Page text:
1995 in motoring
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1995 in motoring includes developments in the automotive industry that occurred throughout the year 1995 by various automobile manufacturers, grouped by country. The automotive industry designs, develops, manufactures, markets, and sells motor vehicles.
The new 400 Series is now entirely different to the 200 Series, whereas before it was a saloon car version of the hatchback. This time it is a five-door hatchback or four-door saloon, with the hatchback being a rebodied version of the new British-built Honda Civic. The 400 Series, however, uses its own K-Series 16-valve engines.
Rover this year launched the new MGF sports car, the first use of the MG marque since the closure of the Abingdon factory and end of MGB production in 1980. The MG badge was used on high performance Metro, Maestro and Montego models between 1982 and 1991. The MGF had a mid-mounted 1.8 16-valve engine. By the end of the year, demand for the new MG was outstripping supply.
Vauxhall retired the Cavalier nameplate after 20 years, and adopted the name Vectra for its new large family car. An estate bodystyle version was planned for 1996. Power came from 1.6, 1.8 and 2.0 16-valve petrol engines as well as a 2.0 turbo-diesel. A 2.5 V6 unit was also planned, capable of almost 150 mph, at a later date.
Ford gave its six-year-old Fiesta a redesign of the exterior and interior, along with a re-tuning of the chassis, and the introduction of new 1.25 and 1.4 Zetec petrol engines. The 1.3 Endura E petrol engine remained for the entry-level models, while the 1.0 and 1.1 HCS (High Compression Swirl) units were shelved. The pre-redesign Fiesta remained on sale until the following year, and was then planned to be replaced by a new city car which was designed to compete with the likes of the Fiat Cinquecento.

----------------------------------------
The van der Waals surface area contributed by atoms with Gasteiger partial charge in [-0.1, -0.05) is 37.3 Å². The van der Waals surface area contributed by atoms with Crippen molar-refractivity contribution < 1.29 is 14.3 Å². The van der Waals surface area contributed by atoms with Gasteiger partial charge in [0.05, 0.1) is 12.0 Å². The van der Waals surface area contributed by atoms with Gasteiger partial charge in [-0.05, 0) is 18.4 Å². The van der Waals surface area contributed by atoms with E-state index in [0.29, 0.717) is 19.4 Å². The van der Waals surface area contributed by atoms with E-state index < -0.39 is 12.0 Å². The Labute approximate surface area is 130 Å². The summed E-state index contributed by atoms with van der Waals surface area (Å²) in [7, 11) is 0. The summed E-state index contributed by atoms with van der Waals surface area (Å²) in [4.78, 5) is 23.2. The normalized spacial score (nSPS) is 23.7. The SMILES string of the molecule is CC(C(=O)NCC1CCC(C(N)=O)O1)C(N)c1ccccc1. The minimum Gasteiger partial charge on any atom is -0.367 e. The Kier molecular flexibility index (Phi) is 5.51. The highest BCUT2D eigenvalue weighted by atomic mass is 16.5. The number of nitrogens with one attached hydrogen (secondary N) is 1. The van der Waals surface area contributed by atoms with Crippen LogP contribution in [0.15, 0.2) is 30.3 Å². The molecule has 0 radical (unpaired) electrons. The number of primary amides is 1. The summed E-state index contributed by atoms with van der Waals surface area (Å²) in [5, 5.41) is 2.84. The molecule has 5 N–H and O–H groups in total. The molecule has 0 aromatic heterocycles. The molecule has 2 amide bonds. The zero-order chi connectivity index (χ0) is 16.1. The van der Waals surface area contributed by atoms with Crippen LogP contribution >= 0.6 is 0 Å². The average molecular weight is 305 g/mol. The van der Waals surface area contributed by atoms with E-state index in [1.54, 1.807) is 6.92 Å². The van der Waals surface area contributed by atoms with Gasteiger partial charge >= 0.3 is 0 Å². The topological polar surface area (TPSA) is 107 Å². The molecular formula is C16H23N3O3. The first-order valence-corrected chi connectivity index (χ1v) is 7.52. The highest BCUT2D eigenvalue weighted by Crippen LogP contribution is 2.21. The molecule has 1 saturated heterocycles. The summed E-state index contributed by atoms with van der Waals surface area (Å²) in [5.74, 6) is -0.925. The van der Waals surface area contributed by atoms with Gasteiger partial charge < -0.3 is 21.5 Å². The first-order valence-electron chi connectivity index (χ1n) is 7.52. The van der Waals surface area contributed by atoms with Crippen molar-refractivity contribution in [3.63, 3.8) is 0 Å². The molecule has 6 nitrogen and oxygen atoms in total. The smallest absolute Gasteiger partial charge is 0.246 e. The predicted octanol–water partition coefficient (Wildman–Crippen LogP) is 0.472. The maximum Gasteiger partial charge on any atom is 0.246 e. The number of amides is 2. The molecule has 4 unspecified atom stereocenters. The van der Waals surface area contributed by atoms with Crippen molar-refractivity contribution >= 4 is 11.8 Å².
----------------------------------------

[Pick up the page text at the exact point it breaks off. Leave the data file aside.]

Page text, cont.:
Peugeot launched a new Pininfarina-styled 406 saloon, replacement for the 405 in 1.8 and 2.0 petrol units with a 3.0 V6 planned. 405 estate production continued until 1997, when the 406 estate went on sale.
Renault ended R19 production after seven years, but most of the cars mechanicals were carried over to the new Megane range. Like its predecessor, the Megane was available as a five-door hatchback and four-door saloon. Coupe and cabriolet bodystyles were also planned, as well as an estate car (for which there are no plans for British sales), with a 1.9 turbo-diesel unit.
European Car of the Year for the 1996 model year was the Fiat Brava and Bravo. The Brava is a five-door "fastback", and the "Bravo" was a three-door hatchback. Both replaced the Tipo. Power came from 1.4, 1.6, 1.8 and 2.0 petrol engines, though only the Bravo gets the 2.0 engine in HGT V5 form. The Brava and Bravo were to form the basis of the forthcoming Marea saloon and estate.
Alfa Romeo revived two of its previous names for its re-entry into the sports car market. GTV was last seen in 1987 on an aerodynamic coupe, and now re-appeared on a 2.0 engined 2+2 coupe. Spider was the nameplate used by a two-seater roadster between 1966 and 1993, and now re-appeared on the open top version of the GTV. The Spider was identically styled to the GTV, but had no rear seats and was more expensive.
Volvo launched its new S40 saloon and V40 estate ranges. Power came from four-cylinder 1.6, 1.8, 2.0 and 2.4 petrol engines. The new "S" and "V" initials denoted a new branding method for the Volvo range, showing the difference between saloon and estate bodystyles. The 850 nameplate was planned for use in a later redesign, which was expected to be a coupe version with the "C" initial.
Volkswagen and Ford went into a joint venture to produce a new people carrier. Ford's version was badged as the Galaxy, while the Volkswagen equivalent was named the Sharan. Both vehicles share the same exterior design, chassis and engines, and third car based on this design was planned for the following year badged as SEAT.